Bush HIV/AIDS Czar Canned in Political Blunder
Late last week, while pro-life evangelicals and other conservatives were rightly watching the moves of the Obama administration regarding the so-called Mexico City policy, other events were unfolding at the State Department, where Ambassador Mark Dybul, head of PEPFAR, the much lauded program to fight HIV in Africa, was given one day to clean out his office.
Sorry, Dr. Mark, you did a great job, but apparently, not great enough to override the Democratic political hacks now calling the shots on HIV/AIDS policy. (These are the ones who now have a federal check book with a balance of about $48 billion of your money, folks.)
Back on Dec. 1, World AIDS Day, I talked with Ambassador Dybul in Washington. Of course, evangelicals were peppering him with questions about whether he would stay on under President Obama, who on World AIDS Day had nothing but positive things to say about PEPFAR's achievements.
Dybul admitted that his fate in Washington was in the hands of others. But he was not gloomy or angry. I have met dozens if not hundreds of medical professionals who are working across the world against the virus. Dr. Dybul, actually, is one of the most skilled public health physicians you could ever meet. He's on the global High Honor Roll in the global fight against HIV.
It is no mistake that under his watch more than 2 million people have access to life-sustaining drugs.
Here's what political columnist and former Bush speechwriter Mike Gerson had to say today in the Washington Post about Dr.Dybul:
While I worked at the White House – from 2001 to 2006 – I saw Dybul combine the ability to build bipartisan consensus for PEPFAR on Capitol Hill with exceptional compassion for the victims of a cruel and wasting sickness. It mattered little to the Bush administration that Dybul was openly gay or that he had contributed to Democratic candidates in the past. He was recognized as a great humanitarian physician – a man of faith and conscience – almost universally respected among legislators, AIDS activists, foreign leaders and health experts. Almost.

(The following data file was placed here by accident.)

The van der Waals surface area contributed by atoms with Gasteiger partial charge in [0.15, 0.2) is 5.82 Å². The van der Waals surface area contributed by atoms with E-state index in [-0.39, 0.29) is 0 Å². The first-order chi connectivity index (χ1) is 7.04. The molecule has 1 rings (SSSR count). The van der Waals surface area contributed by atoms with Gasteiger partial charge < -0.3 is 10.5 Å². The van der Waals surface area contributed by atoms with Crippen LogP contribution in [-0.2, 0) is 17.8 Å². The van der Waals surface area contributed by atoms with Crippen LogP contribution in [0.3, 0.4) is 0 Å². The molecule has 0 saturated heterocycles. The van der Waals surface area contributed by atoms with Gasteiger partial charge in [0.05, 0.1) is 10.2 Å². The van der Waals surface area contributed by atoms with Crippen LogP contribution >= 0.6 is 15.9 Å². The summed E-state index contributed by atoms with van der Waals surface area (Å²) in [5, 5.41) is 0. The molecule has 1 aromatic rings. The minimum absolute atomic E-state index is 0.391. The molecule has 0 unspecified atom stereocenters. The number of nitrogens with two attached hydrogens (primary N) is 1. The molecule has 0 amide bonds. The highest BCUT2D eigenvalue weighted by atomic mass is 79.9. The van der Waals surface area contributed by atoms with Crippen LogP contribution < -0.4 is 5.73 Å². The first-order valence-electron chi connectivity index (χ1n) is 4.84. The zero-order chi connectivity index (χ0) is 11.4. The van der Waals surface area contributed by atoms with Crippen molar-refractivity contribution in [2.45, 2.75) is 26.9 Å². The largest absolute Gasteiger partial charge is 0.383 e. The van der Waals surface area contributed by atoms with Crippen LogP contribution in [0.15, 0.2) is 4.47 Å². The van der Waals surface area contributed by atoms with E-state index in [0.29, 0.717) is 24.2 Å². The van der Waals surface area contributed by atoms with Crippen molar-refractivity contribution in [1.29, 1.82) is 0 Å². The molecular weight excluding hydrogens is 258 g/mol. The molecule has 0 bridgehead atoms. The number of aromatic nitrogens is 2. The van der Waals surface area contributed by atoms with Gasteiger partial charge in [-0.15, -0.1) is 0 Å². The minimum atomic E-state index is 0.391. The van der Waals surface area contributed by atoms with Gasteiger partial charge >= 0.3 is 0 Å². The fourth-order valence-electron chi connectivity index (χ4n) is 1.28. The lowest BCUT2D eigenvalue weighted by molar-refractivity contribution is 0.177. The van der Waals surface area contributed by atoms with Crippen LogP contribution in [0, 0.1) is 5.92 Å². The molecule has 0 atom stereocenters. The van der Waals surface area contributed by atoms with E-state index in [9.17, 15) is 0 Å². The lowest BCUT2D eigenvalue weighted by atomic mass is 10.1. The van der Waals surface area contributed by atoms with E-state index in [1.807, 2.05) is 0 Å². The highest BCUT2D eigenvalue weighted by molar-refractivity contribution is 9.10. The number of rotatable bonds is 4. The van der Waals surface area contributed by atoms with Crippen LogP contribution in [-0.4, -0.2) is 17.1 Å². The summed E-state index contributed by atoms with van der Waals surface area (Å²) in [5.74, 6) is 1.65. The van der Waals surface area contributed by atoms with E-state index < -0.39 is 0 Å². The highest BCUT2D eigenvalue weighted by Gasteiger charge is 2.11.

A few radical "reproductive rights" groups – the fringe of a fringe – accused Dybul of advocating "abstinence only" programs in AIDS prevention. It was always a lie. Dybul consistently supported comprehensive prevention efforts that include abstinence, faithfulness and condom use – the approach that African governments themselves developed. In fact, Dybul was sometimes attacked from the right for defending a broad definition of AIDS prevention, including programs to address prostitution and transgenerational sex. Over the years, PEPFAR distributed 2.2 billion condoms – hardly an "abstinence only" approach.
What happens next?
Even today, one evangelical leader expressed to me her fear that PEPFAR itself is going to be radically reshaped under the Obama administration. That probably means so long to faith-based abstinence and fidelity educational programs in Africa and elsewhere. These efforts were at the heart of the Uganda success story in which HIV/AIDS rates and deaths were dramatically reduced. Countless families were held together as a result.
This move sure feels like snatching defeat from the jaws of victory.